The author Moira Weigel argues that the various courtship rituals of the past hundred-odd years have reflected the labor-market conditions of their day.
Love, it turns out, has always been a lot of work.
While every generation will lament anew the fact that finding love is hard, history seems to indicate that this particular social ritual never gets any easier or less exciting. In Labor of Love, a new book documenting the history of dating in America, Moira Weigel, a Ph.D. candidate in comparative literature at Yale University, confirms this lament: Since dating was “invented,” it has always been an activity that required a lot of effort.
As part of her research, Weigel read dating-advice books from the 1800s and hundreds of articles on dating from teen and women’s magazines over the years, and she found two common themes: First, there is usually an older part of the population that perceives dating to be “dying,” or, at least, as not being done “appropriately.” Second, Weigel found that the way people date has almost always been tied to the market forces of their era.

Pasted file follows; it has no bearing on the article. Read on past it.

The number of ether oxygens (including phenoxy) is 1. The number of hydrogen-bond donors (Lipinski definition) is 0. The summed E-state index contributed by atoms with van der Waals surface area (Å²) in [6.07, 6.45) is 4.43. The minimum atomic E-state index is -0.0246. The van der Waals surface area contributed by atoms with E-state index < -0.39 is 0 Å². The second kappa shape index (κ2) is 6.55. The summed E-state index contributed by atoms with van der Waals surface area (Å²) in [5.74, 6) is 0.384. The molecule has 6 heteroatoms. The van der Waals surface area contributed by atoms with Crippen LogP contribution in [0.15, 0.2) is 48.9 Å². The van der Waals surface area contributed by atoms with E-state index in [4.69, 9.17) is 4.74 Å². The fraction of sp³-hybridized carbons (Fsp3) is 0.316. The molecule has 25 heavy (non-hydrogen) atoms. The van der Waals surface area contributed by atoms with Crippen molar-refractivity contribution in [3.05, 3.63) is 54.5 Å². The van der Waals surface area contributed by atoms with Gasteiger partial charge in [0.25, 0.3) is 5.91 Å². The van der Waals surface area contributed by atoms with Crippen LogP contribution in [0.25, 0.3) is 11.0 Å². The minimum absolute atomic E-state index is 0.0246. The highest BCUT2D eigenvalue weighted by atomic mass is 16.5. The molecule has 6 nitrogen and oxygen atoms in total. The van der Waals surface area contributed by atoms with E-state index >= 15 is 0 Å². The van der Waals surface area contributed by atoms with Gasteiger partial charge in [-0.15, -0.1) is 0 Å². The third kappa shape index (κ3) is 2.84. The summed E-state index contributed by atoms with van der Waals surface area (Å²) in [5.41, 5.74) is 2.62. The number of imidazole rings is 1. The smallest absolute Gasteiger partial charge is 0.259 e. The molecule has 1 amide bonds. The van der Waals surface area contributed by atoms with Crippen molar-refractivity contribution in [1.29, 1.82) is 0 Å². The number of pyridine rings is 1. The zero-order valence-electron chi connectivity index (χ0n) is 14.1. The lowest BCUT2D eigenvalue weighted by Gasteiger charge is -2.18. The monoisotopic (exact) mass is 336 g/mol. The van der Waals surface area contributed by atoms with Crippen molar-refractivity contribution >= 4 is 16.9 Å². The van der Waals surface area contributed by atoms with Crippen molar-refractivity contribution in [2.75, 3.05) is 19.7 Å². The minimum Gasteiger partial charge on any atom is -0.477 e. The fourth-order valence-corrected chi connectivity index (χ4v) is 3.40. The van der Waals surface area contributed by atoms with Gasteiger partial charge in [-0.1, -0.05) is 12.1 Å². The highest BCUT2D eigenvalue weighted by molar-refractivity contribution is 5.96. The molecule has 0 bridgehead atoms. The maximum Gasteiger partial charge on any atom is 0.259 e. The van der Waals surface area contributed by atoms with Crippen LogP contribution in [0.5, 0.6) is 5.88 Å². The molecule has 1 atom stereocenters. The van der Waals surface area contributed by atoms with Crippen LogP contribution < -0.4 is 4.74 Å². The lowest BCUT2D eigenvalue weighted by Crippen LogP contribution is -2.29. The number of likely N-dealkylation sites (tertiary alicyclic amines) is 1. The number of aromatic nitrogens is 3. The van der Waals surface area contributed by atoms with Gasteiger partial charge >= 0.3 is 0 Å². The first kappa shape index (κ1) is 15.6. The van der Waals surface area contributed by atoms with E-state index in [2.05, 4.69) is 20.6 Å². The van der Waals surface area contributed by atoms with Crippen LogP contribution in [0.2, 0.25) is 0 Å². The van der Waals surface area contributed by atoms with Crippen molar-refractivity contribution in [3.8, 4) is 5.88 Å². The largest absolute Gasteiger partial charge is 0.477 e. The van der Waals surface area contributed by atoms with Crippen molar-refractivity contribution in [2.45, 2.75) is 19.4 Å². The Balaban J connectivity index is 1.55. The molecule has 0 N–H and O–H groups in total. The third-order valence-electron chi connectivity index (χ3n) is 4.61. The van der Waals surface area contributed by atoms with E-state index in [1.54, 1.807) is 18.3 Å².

Recent polls shown increasing support for the former governor, who’s hoping to win the Libertarian Party’s nomination this weekend.
If Gary Johnson wants to make it onto a primetime presidential-debate stage as the Libertarian Party’s nominee, he needs to qualify by polling above 15 percent. If he wants to be the nominee, he needs a strong showing at the party’s convention this weekend. And if he wants a strong showing at the convention, he needs to demonstrate to delegates that he’s their party’s ideal standard-bearer—a candidate who can be even a little competitive in a three-way matchup with Donald Trump and Hillary Clinton. Johnson just got good news: A poll released Tuesday morning shows the candidate with 10 percent of the national vote.